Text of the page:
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Number of new caches decreasing?


brendan714
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hal-an-tow, thanks for taking the time to present all this data.

Some of the recent decline for the countries you queried, I'd guess is cold winter in Europe.  This time of year increased activity in the southern hemisphere, and the warm climates north of the equator.   I live in Florida, USA, where winter is the prime caching time. ( Though cache numbers in Florida have continued to drop because of the major hurricane here of late fall; it affected the state broadly).

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Thanks - yes I know I picked stats for N. Hemisphere only, and Europe mainly, but as that's where I am, that's where my interest lies.  I did screenshot the USA stats, but missed uploading them so will add them here.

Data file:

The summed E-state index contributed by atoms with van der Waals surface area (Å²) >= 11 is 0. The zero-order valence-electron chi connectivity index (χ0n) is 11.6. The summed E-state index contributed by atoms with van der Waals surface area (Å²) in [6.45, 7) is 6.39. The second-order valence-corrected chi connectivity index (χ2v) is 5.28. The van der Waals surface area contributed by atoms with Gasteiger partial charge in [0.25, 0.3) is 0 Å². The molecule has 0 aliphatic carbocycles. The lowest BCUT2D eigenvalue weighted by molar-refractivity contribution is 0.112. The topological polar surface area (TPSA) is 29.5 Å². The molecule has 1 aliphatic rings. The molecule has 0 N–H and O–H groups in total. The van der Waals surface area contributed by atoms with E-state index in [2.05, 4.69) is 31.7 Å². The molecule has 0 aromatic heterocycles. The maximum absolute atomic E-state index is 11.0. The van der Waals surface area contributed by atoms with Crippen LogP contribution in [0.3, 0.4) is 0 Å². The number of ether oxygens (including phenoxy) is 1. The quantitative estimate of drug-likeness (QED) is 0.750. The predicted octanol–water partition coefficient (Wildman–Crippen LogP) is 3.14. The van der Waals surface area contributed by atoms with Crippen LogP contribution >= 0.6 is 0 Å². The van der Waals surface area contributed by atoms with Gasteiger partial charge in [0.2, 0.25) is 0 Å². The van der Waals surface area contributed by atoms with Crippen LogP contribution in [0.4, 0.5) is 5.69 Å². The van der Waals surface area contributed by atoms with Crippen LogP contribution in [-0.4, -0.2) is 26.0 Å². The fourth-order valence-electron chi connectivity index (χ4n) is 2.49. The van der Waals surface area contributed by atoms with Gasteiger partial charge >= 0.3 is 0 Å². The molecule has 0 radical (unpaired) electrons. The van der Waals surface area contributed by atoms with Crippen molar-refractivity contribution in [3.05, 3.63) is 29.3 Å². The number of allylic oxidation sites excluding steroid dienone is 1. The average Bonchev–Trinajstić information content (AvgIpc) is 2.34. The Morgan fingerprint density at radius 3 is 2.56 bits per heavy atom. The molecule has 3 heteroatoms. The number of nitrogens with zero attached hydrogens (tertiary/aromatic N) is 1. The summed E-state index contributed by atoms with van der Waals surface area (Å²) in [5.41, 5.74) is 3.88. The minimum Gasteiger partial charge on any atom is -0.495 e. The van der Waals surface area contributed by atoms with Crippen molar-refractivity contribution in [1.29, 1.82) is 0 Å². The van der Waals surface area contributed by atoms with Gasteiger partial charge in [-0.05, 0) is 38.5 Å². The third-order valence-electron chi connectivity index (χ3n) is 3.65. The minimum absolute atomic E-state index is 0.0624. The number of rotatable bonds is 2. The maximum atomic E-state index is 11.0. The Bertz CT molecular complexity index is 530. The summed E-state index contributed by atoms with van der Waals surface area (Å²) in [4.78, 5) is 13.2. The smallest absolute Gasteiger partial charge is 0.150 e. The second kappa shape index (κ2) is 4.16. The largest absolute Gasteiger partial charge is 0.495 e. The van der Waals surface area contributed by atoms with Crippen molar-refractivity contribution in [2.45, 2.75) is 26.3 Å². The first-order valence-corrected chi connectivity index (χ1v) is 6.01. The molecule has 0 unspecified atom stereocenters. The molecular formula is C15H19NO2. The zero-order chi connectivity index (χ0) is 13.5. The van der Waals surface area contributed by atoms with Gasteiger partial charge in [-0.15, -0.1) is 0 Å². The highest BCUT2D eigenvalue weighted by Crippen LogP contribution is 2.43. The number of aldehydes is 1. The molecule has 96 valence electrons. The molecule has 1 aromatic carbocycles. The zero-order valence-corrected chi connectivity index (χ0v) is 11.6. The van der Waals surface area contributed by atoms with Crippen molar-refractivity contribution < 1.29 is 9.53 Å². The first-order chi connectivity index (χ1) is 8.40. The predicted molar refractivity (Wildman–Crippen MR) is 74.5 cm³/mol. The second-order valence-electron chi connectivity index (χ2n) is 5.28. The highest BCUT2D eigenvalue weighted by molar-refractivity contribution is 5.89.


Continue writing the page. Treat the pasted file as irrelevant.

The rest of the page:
I don't think the 'last week' or 'last month' stats are particularly useful to give a picture of the situation (PGC data refresh rate, late logging etc etc.) but the annual statistics do suggest trends. There's a lot of red in the 'caches hidden' sections.

Captureusa.JPG

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These stats go hand in hand, and I think for the most part are subjective. Despite all the cache categories being in the red, means very little (to me). I still have an abundance of caches to be found in my area and new caches are popping up just about weekly in my emails; two or three at a time sometimes. Some areas haven't seen a new cache for a few months where other areas have constant growth.

Geoaching is a hobby among all else. Some people like to find them during certain times of the year and others like to cache year round. And since it's a hobby, some folks try it while other people have been caching for years. Maybe off and on, little by little, they find a few caches a month and stop for a while. The patterns from those who cache are all of different varieties.

There are areas on the map that are absolutely saturated with caches, and have little to no room for more. There are places on the map that are wide open with little or zero interest from anyone to place any. I see one specific stat, "Active Cachers in and from the United States": Last Month 61169 as opposed to 2016 67065. That's a difference of 5,896 cachers who what, didn't find a cache? Deleted their account?